Third, we have to remember that despite knowing that Elly simply wanted to keep her birthday to herself because she was anxious about a life that seemed to be in vain because it was lived for others, they presented her with a garish party she hated. They told her to her face that she wasn't going to get away with a private dinner with John because they needed to rub her nose in an anxiety.

The only possible conclusion to be drawn is that Elly doesn't have friends as you and I would understand the term. What she has is what Mike had growing up: a collection of jerks and oafs who hang around to watch her scream and moan because they feast upon her sorrow.

Trash Bag Johnny, Superstar.

As I've said before, one of my favourite strips had Will Patterson remind his son that when he was a teenager, he was a pain in the arse in his own right and not the grinning peppermint stick he tells his children he is. It delighted the older man that not was his aggravating fist-magnet of a son on the receiving end of puerile beefing, he couldn't handle it at all well. This is because he picked up on something that should be obvious: the John Patterson he told his family he was is a masterwork of invention.

This is because despite the fact that the real younger John made Blandthony actually look like the icon MOTHERS KNOW about in comparison, we're dealing with someone who views likes to view his past as being some sort of idealized version in which he dumped Patsy O'Connor and he wasn't some whiny jerk moaning about leaving his friends behind when his parents decided to uproot them and so on and so forth. Only under conditions of extreme stress wherein he's confronted with the unpleasant truth about himself does he begin to approach honesty about his past.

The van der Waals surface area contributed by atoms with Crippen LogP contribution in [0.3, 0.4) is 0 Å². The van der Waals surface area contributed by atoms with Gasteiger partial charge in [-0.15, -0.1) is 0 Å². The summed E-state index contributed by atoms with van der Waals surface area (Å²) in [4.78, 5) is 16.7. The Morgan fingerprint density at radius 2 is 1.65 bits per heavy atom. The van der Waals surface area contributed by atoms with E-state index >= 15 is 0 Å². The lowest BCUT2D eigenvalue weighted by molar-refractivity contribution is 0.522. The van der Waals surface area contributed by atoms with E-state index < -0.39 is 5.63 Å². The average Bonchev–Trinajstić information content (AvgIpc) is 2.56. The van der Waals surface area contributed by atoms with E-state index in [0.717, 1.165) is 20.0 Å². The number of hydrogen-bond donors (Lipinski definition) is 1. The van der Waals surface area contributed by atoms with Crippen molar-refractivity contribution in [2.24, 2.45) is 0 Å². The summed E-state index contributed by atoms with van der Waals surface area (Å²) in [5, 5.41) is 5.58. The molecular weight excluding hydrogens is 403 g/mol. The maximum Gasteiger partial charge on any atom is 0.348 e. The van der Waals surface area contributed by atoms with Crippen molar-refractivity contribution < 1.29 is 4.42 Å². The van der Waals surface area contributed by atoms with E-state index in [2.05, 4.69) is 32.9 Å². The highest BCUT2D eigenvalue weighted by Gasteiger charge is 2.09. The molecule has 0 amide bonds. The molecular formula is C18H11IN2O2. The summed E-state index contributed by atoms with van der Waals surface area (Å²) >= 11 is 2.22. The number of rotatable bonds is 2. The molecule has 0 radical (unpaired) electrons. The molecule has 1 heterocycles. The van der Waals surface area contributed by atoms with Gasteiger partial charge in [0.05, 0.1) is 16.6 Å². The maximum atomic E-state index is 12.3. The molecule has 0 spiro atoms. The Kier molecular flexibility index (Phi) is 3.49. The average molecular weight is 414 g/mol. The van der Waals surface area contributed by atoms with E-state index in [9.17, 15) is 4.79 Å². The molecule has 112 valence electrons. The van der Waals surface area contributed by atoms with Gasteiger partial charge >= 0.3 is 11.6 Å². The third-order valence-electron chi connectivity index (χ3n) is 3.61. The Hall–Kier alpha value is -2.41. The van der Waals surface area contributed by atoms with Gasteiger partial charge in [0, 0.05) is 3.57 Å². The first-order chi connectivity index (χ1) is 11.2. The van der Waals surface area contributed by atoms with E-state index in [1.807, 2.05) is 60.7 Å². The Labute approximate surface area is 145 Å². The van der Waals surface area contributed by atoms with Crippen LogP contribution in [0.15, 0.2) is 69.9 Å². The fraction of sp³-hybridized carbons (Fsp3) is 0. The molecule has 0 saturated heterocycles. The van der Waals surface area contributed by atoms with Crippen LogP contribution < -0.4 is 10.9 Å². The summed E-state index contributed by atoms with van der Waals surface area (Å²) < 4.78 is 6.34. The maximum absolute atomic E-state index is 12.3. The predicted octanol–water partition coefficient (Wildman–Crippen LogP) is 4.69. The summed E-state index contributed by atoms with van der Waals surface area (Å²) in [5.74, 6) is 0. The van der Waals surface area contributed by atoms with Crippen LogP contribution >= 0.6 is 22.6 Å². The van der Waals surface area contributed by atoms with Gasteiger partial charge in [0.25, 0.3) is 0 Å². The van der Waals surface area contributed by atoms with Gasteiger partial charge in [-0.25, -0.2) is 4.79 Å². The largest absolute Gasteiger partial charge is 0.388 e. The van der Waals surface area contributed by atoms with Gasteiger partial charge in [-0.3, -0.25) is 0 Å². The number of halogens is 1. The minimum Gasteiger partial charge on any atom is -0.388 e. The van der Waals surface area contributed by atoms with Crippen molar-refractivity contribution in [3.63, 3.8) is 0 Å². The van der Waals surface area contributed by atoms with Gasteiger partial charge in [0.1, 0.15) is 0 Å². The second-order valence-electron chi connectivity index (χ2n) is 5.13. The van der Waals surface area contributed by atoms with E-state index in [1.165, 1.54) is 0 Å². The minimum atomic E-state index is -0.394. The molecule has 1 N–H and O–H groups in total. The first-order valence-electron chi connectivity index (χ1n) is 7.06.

Unfortunately for the family, there are three general types of occasions in which said stress occurs:
  1. When he does something stupid like break his foot because he bought too big a turkey or when he roots around a dumpster like a raccoon and has to be reminded that he was a dumb, clumsy boy who often bit off more than he could chew. This means he's back in high school being laughed at again.
  2. When a family member proposes doing something that would minorly inconvenience him. From being a grouch about Elly working to being a dick about having to drive April to the Telethon of Tedium, it doesn't take much to unleash the goof who wanted to stay in Flin Flon even if he had to stay there by himself.
  3. When people want to spend money on something not for him and remind him that his parents weren't vending machines.


You'll notice that all of those stressors involve his family in some way or another; this is because those closest to him are potential threats because they shall surely force him to confront the fact that he was a big, stupid goof who passive-aggressived his way through life until he met a fellow mental pygmy.